Russia's Fish Catch Increasing but Still Constraints to Sustainable Development
RUSSIA – In 2015, Russia’s fisheries catches increased from the previous year by more than four per cent to 4.41 MMT.
The larger catch consisted primarily of an increased harvest of Pollock. There was also an increase in catch in zones of foreign countries and regions governed by international conventions.
Additionally the catch from freshwater basins reached 160,800 MT or an 11.2 per cent increase over the freshwater catch in 2014. However, wild catch production in Russia is still well below historical levels.
In the Far Eastern Basin, Russian fishermen harvested 2.79 MMT of fish and seafood in CY 2015, which is 67.2 MT more than during the same period in CY 2014. The reason for this increased catch is an improved Pollock harvest in the Okhotsk Sea, the Bering Sea and the Sea of Japan.
The total Pollock catch in all three basins is reported at 1,623 MMT or 104.6 TMT more than in CY2014.
In the Northern Basin, the total catch is estimated at 554,100 MT in 2015, or 15,700 MT lower than in 2014. The decrease is due to a decrease in the cod quota by 42,700 MT (total catch down to 375.5 TMT). However, the quota for haddock is larger by 12,100 MT allowing for a total catch of 91,600 MT.
In the Baltic Sea, the fish catch is up slightly in 2015, and is estimated at 61,200 MT, or 13.1 TMT higher as a result of a larger catch for both sprat and herring.
Improved weather conditions in the beginning of 2015 resulted in an increased fish catch in the Azov Sea, Black Sea and Caspian Sea. Fishermen caught 90,800 MT of fish and other seafood in the Azov Sea and Black Sea in 2015, up almost 40,000 MT from the same period in 2014. These results are attributable mostly to an increase in the catch of sprat and anchovies. The total harvest in the Caspian basin is dropped to 41,200 MT in 2015, or 3,200 MT lower than the 2014 harvest.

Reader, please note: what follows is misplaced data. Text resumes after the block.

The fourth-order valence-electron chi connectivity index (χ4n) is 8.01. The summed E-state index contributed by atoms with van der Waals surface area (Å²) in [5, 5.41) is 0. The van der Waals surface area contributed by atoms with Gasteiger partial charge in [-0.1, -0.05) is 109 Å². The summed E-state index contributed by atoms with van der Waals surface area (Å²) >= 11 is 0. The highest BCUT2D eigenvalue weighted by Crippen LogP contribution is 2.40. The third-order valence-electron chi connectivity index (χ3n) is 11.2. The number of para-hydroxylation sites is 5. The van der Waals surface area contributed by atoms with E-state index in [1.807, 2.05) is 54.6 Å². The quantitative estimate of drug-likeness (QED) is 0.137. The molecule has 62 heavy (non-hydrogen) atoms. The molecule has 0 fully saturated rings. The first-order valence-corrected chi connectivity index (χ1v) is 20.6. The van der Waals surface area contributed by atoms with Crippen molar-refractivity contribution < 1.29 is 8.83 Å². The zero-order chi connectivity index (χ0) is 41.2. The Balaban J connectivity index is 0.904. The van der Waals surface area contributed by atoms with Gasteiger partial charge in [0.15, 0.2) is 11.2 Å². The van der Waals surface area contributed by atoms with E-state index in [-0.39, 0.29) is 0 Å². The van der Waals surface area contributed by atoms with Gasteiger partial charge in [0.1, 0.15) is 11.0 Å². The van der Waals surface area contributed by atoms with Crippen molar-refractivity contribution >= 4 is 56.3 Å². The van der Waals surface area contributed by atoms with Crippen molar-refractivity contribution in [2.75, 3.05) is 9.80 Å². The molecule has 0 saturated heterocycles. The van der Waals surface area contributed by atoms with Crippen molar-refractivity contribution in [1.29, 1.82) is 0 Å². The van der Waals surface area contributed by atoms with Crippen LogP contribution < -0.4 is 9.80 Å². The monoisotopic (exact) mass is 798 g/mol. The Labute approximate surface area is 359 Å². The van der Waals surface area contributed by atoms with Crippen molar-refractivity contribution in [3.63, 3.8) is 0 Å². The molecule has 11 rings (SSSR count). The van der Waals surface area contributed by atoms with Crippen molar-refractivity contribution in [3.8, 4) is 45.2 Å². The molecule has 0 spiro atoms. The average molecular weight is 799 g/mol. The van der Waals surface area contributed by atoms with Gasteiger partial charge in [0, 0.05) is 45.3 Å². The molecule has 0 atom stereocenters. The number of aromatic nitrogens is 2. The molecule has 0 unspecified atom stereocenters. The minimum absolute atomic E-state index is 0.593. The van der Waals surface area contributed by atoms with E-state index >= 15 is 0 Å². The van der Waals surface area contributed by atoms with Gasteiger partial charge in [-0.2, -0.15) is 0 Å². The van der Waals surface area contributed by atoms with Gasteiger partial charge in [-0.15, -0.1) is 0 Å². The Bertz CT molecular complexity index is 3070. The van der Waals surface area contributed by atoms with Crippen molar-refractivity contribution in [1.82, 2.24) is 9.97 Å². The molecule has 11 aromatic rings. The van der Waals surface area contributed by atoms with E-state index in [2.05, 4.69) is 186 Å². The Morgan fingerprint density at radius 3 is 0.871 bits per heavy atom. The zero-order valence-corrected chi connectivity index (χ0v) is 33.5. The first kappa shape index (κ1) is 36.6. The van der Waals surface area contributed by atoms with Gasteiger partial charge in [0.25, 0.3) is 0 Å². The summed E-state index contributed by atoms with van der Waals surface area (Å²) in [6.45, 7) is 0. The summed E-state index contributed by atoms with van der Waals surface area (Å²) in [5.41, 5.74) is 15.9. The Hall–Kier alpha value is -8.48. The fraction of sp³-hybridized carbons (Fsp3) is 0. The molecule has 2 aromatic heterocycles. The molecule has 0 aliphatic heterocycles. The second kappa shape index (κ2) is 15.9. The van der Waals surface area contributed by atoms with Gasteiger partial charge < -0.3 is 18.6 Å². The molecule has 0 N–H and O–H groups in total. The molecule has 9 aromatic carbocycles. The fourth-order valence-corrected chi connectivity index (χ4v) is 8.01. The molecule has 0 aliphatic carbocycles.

Rosrybolovstvo also reported that in 2015 Russian fishermen caught 458,700 MT of fish in other zones within the country, an increase of 28,500 MT compared to 2014. In regions governed by the international convention and on the high seas (also governed by the international convention), in 2015 the catch was up 32.4 percent over 2014, and reached 254,600 MT.
The Pacific salmon 2015 catch is reported at 375,500 MT, which is 42,700 MT lower than in 2013, but 38,000 MT higher than in 2014. The lower than expected catch in 2015 is attributed to inaccurate scientific forecast as well as lower than expected migration of salmon to traditional spawning zones.
Over the past year, Russia has continued its comprehensive reorganization of the fisheries sector, from improving resources management to increasing local processing and distribution.
The Government of Russia (GOR) has sought to effect these reforms through a number of government resolutions and rules to improve regulation and transparency.
However, an obsolete fleet combined with an underdeveloped fishing port infrastructure, administrative barriers, and a lack of investment; remain as main constraints to sustainable development of the sector.
TheFishSite News Desk